Hurricane-turned-tropical storm Matthew had barely pulled away from North Carolina Sunday but was already one to remember for local weather forecasters.
Meteorologist Lara Pagano of the National Weather Service office in Newport said peak winds were diminishing but the forecast of catastrophic river flooding in inland counties of Eastern North Carolina will continue into the upcoming week and will make a mark much like Hurricane Floyd.
“I’ve been here six years and this one is going to stick in my memory. Every storm has different impacts. This one had incredible amounts of rain inland causing catastrophic flooding and the strong winds behind the system are like nothing I’ve seen before,” she said.
While Onslow County overall has fared better than other areas, there have been widespread reports of trees down, power outages and roads washed out or flooded and travel is not advised in the region’s hardest-hit areas.
Waterfront communities such as Swansboro and Sneads Ferry experienced coastal flooding that was worst around Saturday afternoon’s high tides and beach communities, particularly those on Topsail Island, were hit with erosion and dune breaches.
Pagano said Hurricane Matthew approached North Carolina from South Carolina, coming up as a category 2 storm. As it approached Wilmington the storm was downgraded to a Category 1 and crossed just south of Cape Fear and moved north off Cape Lookout, downgraded to a tropical storm Saturday night.
First came the rain bands that drenched the area, with inland areas taking the greatest hit. Even within Onslow County, rainfall totals showed that to be true.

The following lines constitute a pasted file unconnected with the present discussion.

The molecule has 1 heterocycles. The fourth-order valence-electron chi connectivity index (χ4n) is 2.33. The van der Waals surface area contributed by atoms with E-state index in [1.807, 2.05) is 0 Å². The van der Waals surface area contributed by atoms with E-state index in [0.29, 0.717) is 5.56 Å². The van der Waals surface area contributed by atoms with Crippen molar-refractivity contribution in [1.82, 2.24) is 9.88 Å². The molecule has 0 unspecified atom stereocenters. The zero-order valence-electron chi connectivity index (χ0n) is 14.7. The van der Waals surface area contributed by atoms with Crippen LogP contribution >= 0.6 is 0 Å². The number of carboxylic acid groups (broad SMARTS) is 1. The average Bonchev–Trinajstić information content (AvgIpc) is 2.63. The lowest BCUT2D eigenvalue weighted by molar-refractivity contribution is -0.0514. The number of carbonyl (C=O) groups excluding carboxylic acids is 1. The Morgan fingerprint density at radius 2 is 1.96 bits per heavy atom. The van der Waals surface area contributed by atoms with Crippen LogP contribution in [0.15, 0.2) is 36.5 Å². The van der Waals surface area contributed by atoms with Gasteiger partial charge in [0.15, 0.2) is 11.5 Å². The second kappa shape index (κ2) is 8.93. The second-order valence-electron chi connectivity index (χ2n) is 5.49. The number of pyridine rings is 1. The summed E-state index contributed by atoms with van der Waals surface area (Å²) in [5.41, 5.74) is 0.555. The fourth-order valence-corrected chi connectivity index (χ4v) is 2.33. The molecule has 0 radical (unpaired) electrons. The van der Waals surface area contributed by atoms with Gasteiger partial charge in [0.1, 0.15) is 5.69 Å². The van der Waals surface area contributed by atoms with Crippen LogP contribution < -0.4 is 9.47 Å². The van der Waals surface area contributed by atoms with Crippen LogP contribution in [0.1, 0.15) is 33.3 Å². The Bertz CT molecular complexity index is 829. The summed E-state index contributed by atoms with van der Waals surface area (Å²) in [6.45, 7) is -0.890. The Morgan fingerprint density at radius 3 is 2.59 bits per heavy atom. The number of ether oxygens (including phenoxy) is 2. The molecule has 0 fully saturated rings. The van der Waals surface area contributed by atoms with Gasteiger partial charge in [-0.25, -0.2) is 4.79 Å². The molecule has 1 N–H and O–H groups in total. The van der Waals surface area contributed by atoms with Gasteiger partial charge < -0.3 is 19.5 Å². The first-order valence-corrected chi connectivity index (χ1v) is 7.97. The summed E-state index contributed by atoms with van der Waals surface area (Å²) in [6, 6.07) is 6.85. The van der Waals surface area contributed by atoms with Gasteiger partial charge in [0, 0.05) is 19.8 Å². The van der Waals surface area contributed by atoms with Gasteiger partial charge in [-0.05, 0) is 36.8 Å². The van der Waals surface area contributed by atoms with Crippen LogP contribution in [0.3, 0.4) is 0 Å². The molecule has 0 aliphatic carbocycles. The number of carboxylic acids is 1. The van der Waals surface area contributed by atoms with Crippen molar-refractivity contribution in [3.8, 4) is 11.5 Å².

According to rainfall totals issued Sunday by the NWS, Richlands saw the highest amount of rainfall, with 6.63 inches reported at Albert J. Ellis airport. Rainfall reported from five sites around the Jacksonville area ranged from 4.5 inches to 5.26 inches.
Coastal communities saw the least rainfall, with observations in Swansboro ranging from 2.98 inches to 3.23 inches.
Rainfall amounts in neighboring Carteret County ranged from 1.19 inches in Indian Beach on Bogue Banks to 3.98 inches in Beaufort. The only report in Duplin County was for 5.8 inches.
The highest rainfall totals reported in the coverage area were in Lenoir and Pitt counties which had reports of more than 9 inches of rain.
Pagano said the storm was interacting with a trough coming through and areas north of the center of the storm saw the most rain.
On Saturday afternoon as the rain bands moved into the area, there were indications on radar of possible funnel cloud formation, which sparked warning that including the Sneads Ferry, Atlantic Beach, Newport and Down East communities.
Pagano said there hasn’t been confirmation of a tornado touching down.
As the rain cleared out, the winds picked up and reached their peak late Saturday night.
Wind gusts around Onslow County ranged from 46 mph to 72 mph.
Most of the power outages around the county coincided with the arrival of the worst winds.